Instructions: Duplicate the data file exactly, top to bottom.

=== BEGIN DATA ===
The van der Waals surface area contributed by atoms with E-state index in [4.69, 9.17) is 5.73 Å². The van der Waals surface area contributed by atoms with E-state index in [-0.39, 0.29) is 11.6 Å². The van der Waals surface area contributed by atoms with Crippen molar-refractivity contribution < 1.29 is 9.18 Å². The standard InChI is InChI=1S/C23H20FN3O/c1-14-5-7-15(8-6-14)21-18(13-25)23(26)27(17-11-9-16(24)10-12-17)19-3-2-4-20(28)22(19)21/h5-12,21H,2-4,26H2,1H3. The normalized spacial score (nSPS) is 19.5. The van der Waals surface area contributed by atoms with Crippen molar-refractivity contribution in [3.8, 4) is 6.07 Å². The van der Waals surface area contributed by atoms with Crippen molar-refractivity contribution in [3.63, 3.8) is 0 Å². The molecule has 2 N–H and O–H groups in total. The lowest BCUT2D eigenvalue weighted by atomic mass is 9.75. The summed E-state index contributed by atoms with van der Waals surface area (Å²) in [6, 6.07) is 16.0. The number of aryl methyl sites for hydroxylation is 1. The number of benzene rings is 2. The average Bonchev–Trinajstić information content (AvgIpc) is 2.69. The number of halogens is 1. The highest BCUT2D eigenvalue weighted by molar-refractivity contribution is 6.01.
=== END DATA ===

The van der Waals surface area contributed by atoms with E-state index in [4.69, 9.17) is 5.73 Å². The van der Waals surface area contributed by atoms with E-state index in [-0.39, 0.29) is 11.6 Å². The van der Waals surface area contributed by atoms with Crippen molar-refractivity contribution < 1.29 is 9.18 Å². The standard InChI is InChI=1S/C23H20FN3O/c1-14-5-7-15(8-6-14)21-18(13-25)23(26)27(17-11-9-16(24)10-12-17)19-3-2-4-20(28)22(19)21/h5-12,21H,2-4,26H2,1H3. The normalized spacial score (nSPS) is 19.5. The van der Waals surface area contributed by atoms with Crippen molar-refractivity contribution in [3.8, 4) is 6.07 Å². The van der Waals surface area contributed by atoms with Crippen molar-refractivity contribution in [3.63, 3.8) is 0 Å². The molecule has 2 N–H and O–H groups in total. The lowest BCUT2D eigenvalue weighted by atomic mass is 9.75. The summed E-state index contributed by atoms with van der Waals surface area (Å²) in [6, 6.07) is 16.0. The number of aryl methyl sites for hydroxylation is 1. The number of benzene rings is 2. The average Bonchev–Trinajstić information content (AvgIpc) is 2.69. The number of halogens is 1. The highest BCUT2D eigenvalue weighted by molar-refractivity contribution is 6.01.